The news media did such little vetting of Gary that many major publications reporting on the MSNBC interview got her last name wrong as did MSNBC. During the segment, MSNBC host Andrea Mitchell correctly introduced the ex-cop as “Faye Gary, a retired Gadsden, Alabama, police officer.” In the middle of the 3-minute interview, a graphic on screen incorrectly labeled Gary as “Faye Gray.” Mitchell then ended the segment by correctly thanking “Faye Gary” for the interview.
A simple Google search would have brought up Gary’s Facebook page, which has her correct last name.
During the interview with this reporter, Gary made numerous unsupported allegations against Moore before conceding that she could not prove her case.
“No, I don’t like his politics,” Gary stated when asked about her own political beliefs. “Because he hates Jews. He hates blacks. He hates Muslim. He hates Gays. And I don’t know how he can hide behind the Ten Commandments and people can believe him that he is speaking truth. And he speaks hate toward these people and these other races.”
Gary went on to claim that Moore “wanted to keep segregation here in the south.”
Here is a transcript of the ensuing exchange:
KLEIN: He (Moore) said that he wanted to keep segregation in the South?
GARY: You can search the records. You will find it.
KLEIN: What about Jews? What did he ever say about Jews?
GARY: I don’t know exactly what he said about Jews, but he doesn’t like Muslims. I know he doesn’t like Muslims. It is my personal feeling that he doesn’t like blacks.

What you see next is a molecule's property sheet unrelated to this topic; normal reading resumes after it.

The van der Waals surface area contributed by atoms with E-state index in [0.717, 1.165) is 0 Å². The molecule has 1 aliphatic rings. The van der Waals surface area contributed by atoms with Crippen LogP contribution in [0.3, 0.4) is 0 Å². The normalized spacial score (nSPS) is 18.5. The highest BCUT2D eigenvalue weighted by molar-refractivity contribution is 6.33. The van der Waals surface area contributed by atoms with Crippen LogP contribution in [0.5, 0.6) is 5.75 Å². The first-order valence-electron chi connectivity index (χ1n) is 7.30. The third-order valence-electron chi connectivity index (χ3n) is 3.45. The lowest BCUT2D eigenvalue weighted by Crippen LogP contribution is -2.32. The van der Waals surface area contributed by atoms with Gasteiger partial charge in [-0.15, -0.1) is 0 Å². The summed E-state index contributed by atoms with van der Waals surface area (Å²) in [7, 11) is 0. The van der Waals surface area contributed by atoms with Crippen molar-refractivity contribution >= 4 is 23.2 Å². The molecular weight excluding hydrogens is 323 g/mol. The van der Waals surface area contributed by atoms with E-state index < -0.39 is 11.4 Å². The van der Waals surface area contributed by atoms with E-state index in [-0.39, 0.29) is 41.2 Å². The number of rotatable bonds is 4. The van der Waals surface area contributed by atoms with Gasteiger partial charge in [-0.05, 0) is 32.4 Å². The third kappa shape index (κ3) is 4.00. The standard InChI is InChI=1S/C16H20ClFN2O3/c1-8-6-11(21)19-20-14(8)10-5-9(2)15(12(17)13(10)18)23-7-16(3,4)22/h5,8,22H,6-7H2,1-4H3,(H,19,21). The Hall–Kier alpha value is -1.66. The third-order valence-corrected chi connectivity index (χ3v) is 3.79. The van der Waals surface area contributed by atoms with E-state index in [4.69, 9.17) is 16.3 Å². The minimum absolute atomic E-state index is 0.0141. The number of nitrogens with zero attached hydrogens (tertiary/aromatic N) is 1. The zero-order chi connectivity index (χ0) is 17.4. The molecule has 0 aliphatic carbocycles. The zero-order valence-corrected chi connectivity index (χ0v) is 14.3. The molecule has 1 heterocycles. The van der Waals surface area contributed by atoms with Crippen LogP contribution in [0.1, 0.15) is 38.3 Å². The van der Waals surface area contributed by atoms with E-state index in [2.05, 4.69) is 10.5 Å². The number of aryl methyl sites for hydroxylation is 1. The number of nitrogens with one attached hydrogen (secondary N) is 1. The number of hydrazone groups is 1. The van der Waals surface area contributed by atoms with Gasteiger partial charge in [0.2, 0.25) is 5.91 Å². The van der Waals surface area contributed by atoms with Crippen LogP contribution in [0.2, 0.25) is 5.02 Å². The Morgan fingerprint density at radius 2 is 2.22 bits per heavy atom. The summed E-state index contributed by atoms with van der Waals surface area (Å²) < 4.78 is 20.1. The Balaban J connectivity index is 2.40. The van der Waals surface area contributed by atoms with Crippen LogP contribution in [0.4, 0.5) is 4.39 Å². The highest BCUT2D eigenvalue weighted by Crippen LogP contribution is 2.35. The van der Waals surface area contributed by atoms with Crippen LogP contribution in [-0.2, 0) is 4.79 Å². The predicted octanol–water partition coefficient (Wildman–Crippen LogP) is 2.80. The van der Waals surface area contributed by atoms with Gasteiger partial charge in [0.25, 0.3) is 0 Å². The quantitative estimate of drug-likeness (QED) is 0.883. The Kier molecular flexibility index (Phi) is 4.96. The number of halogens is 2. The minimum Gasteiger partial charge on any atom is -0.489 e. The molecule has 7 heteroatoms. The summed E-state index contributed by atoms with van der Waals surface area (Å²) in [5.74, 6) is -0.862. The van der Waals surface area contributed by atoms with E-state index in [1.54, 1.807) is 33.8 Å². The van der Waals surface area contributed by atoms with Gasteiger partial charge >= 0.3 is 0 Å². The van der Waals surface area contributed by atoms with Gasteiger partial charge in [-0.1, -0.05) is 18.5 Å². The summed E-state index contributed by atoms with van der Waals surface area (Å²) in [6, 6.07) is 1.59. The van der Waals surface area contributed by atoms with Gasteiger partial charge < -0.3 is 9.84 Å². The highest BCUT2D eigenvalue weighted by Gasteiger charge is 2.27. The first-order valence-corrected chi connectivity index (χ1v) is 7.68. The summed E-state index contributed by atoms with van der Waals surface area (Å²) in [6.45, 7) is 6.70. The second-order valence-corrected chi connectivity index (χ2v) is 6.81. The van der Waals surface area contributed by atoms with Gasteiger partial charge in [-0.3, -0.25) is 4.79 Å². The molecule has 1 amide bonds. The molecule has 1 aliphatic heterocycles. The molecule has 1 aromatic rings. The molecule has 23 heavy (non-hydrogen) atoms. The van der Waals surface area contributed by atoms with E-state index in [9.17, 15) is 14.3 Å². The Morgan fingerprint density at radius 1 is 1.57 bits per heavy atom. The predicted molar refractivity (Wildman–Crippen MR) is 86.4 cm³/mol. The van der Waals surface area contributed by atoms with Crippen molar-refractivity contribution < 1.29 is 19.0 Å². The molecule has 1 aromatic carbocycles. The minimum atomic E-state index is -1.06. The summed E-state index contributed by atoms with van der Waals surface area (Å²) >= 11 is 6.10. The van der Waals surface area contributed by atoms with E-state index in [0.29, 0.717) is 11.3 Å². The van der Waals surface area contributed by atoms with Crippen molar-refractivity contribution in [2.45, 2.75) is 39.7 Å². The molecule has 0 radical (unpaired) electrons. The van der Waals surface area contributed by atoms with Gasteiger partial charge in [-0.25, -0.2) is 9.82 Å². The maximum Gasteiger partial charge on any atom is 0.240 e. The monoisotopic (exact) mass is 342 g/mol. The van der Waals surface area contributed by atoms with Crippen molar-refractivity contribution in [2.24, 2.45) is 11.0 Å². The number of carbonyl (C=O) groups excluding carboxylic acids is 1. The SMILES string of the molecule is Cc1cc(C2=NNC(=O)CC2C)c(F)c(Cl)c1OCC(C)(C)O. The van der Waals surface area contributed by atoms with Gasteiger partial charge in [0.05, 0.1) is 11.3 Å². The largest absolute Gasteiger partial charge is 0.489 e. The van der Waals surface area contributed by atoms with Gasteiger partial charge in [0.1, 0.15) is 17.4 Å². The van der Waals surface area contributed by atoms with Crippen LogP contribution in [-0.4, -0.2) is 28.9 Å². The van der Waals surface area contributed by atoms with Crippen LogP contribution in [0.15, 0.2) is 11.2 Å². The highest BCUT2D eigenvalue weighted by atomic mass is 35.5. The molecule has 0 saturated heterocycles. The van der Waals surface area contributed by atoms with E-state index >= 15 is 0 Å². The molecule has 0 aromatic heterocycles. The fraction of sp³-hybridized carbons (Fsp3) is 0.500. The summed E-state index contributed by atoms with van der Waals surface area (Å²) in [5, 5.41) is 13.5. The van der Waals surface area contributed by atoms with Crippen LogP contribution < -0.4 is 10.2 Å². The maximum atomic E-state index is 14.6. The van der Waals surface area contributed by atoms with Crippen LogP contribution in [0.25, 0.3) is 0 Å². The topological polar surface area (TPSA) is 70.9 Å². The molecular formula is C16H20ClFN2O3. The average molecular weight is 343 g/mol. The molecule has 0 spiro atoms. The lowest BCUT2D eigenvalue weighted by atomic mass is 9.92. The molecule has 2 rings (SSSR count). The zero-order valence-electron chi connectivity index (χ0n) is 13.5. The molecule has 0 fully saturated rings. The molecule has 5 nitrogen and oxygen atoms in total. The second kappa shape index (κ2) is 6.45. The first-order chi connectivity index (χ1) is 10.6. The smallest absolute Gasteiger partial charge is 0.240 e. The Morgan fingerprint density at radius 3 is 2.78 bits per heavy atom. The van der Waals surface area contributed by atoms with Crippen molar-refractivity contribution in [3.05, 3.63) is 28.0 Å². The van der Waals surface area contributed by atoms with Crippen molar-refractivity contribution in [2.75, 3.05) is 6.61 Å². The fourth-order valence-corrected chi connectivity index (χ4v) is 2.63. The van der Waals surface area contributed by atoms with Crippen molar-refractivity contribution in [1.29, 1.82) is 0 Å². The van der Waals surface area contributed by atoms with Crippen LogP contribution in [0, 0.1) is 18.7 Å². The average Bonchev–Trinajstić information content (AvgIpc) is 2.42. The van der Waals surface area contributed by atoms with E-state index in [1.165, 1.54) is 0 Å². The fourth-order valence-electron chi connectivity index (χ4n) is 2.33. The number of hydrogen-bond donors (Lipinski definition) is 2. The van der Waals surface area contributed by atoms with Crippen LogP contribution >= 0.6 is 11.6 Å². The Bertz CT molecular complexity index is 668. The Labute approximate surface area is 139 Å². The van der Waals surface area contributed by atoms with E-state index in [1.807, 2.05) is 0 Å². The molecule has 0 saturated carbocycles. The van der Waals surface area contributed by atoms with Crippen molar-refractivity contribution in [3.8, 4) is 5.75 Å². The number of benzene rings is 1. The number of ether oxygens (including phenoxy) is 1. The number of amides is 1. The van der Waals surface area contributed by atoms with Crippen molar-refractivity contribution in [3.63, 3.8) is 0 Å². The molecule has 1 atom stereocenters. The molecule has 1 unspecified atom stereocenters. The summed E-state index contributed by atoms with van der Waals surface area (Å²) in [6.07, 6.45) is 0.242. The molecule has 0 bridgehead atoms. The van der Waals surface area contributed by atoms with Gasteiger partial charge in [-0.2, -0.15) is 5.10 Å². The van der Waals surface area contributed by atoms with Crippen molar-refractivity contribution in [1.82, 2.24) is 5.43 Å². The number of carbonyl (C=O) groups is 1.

KLEIN: Well, your personal feeling or you know that he doesn’t like blacks? … That’s a very strong statement. You are saying that he hates blacks. I have done a lot of research on him in general and I have never run across him ever making a racist statement or saying that there should be segregation in Alabama. So, are you sure he hates blacks?”
GARY: I am not sure. That is my feeling
KLEIN: And you are sure that he hates Jews? Because I also haven’t heard anything about that one.
GARY: Well, that is my personal feeling.
Gary was misleading when she charged that Moore “wanted to keep segregation here in the south.”
She was referring to a 2004 symbolic amendment seeking to remove racist language from the state constitution calling for “separate schools for white and colored children.” The racist mandate was not being enforced and had already been struck down by state and federal courts.
Moore and other conservatives took issue not with the removal of the racist, segregationist language, but with a provision added to the amendment which had passed the Democratic-controlled state legislature seeking to nix a 1956 amendment declaring Alabamans had no constitutional “right to education or training at public expense.” The amendment eventually failed to pass a statewide vote.
Even the far-left Talking Points Memo blog admitted that Moore’s opposition to the amendment was about the added public expense clause, with the politician fearing that the provision could lead to tax increases.